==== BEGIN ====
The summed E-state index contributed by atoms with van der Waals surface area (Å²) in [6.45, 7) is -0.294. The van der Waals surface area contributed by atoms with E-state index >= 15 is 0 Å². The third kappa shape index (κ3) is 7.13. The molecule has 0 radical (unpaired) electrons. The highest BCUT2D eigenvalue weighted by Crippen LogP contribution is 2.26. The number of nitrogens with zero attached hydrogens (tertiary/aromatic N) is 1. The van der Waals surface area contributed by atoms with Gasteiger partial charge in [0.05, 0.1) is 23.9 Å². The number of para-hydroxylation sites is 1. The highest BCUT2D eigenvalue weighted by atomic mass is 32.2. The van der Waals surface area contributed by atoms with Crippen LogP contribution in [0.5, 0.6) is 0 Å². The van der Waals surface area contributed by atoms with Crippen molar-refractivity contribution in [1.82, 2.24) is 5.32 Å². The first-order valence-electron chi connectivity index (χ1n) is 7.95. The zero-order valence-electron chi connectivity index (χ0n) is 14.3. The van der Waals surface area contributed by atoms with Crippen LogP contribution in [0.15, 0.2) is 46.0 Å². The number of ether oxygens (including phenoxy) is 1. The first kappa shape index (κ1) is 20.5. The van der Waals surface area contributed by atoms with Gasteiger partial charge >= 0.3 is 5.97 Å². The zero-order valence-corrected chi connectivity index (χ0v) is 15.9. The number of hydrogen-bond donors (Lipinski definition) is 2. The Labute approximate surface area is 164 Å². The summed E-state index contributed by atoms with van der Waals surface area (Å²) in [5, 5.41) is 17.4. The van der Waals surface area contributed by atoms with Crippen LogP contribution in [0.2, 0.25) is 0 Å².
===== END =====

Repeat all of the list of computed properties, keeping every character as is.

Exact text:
The summed E-state index contributed by atoms with van der Waals surface area (Å²) in [6.45, 7) is -0.294. The van der Waals surface area contributed by atoms with E-state index >= 15 is 0 Å². The third kappa shape index (κ3) is 7.13. The molecule has 0 radical (unpaired) electrons. The highest BCUT2D eigenvalue weighted by Crippen LogP contribution is 2.26. The number of nitrogens with zero attached hydrogens (tertiary/aromatic N) is 1. The van der Waals surface area contributed by atoms with Gasteiger partial charge in [0.05, 0.1) is 23.9 Å². The number of para-hydroxylation sites is 1. The highest BCUT2D eigenvalue weighted by atomic mass is 32.2. The van der Waals surface area contributed by atoms with Crippen LogP contribution in [0.5, 0.6) is 0 Å². The van der Waals surface area contributed by atoms with Crippen molar-refractivity contribution in [1.82, 2.24) is 5.32 Å². The first-order valence-electron chi connectivity index (χ1n) is 7.95. The zero-order valence-electron chi connectivity index (χ0n) is 14.3. The van der Waals surface area contributed by atoms with Crippen LogP contribution in [0.15, 0.2) is 46.0 Å². The number of ether oxygens (including phenoxy) is 1. The first kappa shape index (κ1) is 20.5. The van der Waals surface area contributed by atoms with Gasteiger partial charge >= 0.3 is 5.97 Å². The zero-order valence-corrected chi connectivity index (χ0v) is 15.9. The number of hydrogen-bond donors (Lipinski definition) is 2. The Labute approximate surface area is 164 Å². The summed E-state index contributed by atoms with van der Waals surface area (Å²) in [5, 5.41) is 17.4. The van der Waals surface area contributed by atoms with Crippen LogP contribution in [0.2, 0.25) is 0 Å².